Despite the tendency of the pitches in the UAE and Pakistan to favour spinners, Karachi Kings have only one reliable spinner in Usama Mir to suffocate the opposition. Though Mir has had a promising start to his career, overburdening him with the responsibility might break him down. Perhaps, they had the realization immediately after the player draft. It could be the reason why they picked Umer Khan, a 19-year-old left-arm orthodox, as their 21st player. Khan though can be a promising addition considering his match returns of 7 for 107 two months ago in his only first-class match.
Wahab Riaz, Hasan Ali, Keiron Pollard, Darren Sammy, Kamran Akmal, Misbah ul Haq, Liam Dawson, Dawid Malan, Umer Amin, Umaid Asif, Khalid Usman, Wayne Madsen, Sohaib Maqsood, Jamal Anwar, Sameen Gul, Nabi Gul, Andre Fletcher, Chris Jordan, Ibtisam Sheikh, Samiullah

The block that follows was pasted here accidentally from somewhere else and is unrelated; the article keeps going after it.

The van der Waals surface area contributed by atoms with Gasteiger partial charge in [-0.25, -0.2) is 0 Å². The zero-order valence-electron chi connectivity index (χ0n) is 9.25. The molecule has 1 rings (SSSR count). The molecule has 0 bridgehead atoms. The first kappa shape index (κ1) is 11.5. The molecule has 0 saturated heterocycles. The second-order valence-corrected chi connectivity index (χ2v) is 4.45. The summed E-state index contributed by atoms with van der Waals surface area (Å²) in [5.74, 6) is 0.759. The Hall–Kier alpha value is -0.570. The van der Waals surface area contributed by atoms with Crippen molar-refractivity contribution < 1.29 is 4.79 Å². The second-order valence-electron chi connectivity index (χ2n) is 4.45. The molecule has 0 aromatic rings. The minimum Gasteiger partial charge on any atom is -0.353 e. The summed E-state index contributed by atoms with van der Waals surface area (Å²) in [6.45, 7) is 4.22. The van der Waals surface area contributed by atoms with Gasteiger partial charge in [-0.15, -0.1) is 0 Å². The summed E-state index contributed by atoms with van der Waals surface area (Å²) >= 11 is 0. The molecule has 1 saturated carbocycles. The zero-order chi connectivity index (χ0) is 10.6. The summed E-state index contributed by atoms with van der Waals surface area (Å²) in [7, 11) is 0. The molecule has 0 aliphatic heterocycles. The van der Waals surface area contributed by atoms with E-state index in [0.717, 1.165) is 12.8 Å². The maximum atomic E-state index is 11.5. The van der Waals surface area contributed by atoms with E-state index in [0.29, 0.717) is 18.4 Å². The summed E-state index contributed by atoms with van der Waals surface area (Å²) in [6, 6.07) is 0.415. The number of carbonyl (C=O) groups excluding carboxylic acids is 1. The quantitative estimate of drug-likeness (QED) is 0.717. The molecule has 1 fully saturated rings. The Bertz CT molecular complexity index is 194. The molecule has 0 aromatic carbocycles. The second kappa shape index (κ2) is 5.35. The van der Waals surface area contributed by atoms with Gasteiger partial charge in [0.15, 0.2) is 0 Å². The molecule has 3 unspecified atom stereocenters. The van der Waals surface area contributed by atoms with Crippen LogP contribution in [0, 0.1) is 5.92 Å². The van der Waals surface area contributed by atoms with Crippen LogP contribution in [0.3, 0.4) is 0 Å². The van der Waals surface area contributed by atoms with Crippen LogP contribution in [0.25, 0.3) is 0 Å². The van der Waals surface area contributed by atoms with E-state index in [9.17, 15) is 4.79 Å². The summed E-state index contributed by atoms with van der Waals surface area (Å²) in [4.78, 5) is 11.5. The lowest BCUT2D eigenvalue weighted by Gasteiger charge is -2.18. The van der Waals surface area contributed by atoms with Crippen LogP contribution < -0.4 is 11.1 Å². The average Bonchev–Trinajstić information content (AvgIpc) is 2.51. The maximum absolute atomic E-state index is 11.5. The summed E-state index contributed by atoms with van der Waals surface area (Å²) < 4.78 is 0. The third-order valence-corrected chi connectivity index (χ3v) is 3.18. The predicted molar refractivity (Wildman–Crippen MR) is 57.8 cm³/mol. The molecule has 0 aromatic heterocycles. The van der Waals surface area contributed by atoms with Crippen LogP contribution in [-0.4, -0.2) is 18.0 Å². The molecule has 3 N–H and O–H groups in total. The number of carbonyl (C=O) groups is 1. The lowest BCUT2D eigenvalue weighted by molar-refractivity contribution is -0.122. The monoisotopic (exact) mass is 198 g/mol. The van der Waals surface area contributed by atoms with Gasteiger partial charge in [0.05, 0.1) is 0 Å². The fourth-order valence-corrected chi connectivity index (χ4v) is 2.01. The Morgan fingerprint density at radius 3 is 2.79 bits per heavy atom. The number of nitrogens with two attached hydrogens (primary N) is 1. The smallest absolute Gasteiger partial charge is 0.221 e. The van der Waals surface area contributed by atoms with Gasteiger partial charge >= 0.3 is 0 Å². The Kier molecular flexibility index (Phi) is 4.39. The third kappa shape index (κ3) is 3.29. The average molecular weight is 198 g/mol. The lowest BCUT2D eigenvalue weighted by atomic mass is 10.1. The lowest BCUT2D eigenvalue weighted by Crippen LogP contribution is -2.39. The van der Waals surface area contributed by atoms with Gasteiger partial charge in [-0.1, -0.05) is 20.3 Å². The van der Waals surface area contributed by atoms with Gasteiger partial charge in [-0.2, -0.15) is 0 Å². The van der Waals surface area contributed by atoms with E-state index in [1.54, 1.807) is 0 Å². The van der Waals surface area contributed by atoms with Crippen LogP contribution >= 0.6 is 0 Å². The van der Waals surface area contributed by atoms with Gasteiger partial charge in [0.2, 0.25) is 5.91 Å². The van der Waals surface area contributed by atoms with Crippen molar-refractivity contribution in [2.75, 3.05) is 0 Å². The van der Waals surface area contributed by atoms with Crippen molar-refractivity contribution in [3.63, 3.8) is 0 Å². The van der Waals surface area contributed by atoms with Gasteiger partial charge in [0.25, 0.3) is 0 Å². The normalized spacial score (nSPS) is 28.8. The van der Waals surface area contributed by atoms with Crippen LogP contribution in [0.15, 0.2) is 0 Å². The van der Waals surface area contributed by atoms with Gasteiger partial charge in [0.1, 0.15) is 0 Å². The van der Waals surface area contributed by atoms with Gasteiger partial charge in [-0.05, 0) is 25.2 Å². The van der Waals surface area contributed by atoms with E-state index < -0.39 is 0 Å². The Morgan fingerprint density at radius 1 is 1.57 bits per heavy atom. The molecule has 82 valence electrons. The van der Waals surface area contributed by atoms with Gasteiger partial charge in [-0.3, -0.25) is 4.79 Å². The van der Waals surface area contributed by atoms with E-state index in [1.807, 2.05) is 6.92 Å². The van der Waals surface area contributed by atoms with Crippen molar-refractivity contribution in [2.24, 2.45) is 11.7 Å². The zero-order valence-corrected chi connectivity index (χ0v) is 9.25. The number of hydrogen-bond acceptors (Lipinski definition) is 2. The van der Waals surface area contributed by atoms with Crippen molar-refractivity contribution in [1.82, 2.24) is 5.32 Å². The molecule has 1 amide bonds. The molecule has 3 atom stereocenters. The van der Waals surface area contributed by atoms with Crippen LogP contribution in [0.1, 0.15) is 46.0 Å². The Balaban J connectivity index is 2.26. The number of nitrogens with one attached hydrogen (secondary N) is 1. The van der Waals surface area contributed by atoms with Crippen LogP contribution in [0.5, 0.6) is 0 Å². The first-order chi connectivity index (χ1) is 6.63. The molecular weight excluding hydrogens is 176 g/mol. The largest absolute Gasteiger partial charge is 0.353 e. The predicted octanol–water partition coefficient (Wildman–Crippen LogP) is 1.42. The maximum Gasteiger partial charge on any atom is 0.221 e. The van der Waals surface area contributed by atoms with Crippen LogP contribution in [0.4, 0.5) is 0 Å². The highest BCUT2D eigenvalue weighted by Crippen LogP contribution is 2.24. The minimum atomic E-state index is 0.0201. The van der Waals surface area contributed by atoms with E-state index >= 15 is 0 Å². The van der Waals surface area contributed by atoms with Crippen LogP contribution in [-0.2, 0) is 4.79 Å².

The consistent performers. They have twice finished the group-stages as the top side and are one of the three franchises to play two PSL finals. Their 57.57 success percentage is the second best. After bagging the title in 2017, they were runners-up in the last season. Their success is attributed to the thriving sense of brotherhood in the Zalmi camp. Its epitome was when their overseas players traveled to Lahore for the final in 2017 at a time when it was still pretty tough to convince the foreigner players to tour the country.
Despite Mohammad Hafeez and Tamim Iqbal leaving the side, majority of their core players remain in the side. The highest runs aggregator and the most wickets accumulator in the tournament’s history – Kamran Akmal and Wahab Riaz – belong to Zalmi. And, they have a successful T20 strategist in Darren Sammy as captain. In the player draft for this season they picked Misbah ul Haq, ostensibly to add more brain power. Also, they filled their last platinum spot with one of the most experienced T20 operators in Keiron Pollard.
Look at their pace battery. In Wahab Riaz – who has 48 wickets at the best bowling average and strike rate amongst the top wicket-takers – and Hasan Ali, they have bowlers who can hurl scorching reverse-swing deliveries in the middle and death overs. Umaid Asif, in prime form since the last PSL, and Sameen Gul can look after the powerplay overs. And, then there is Chris Jordan.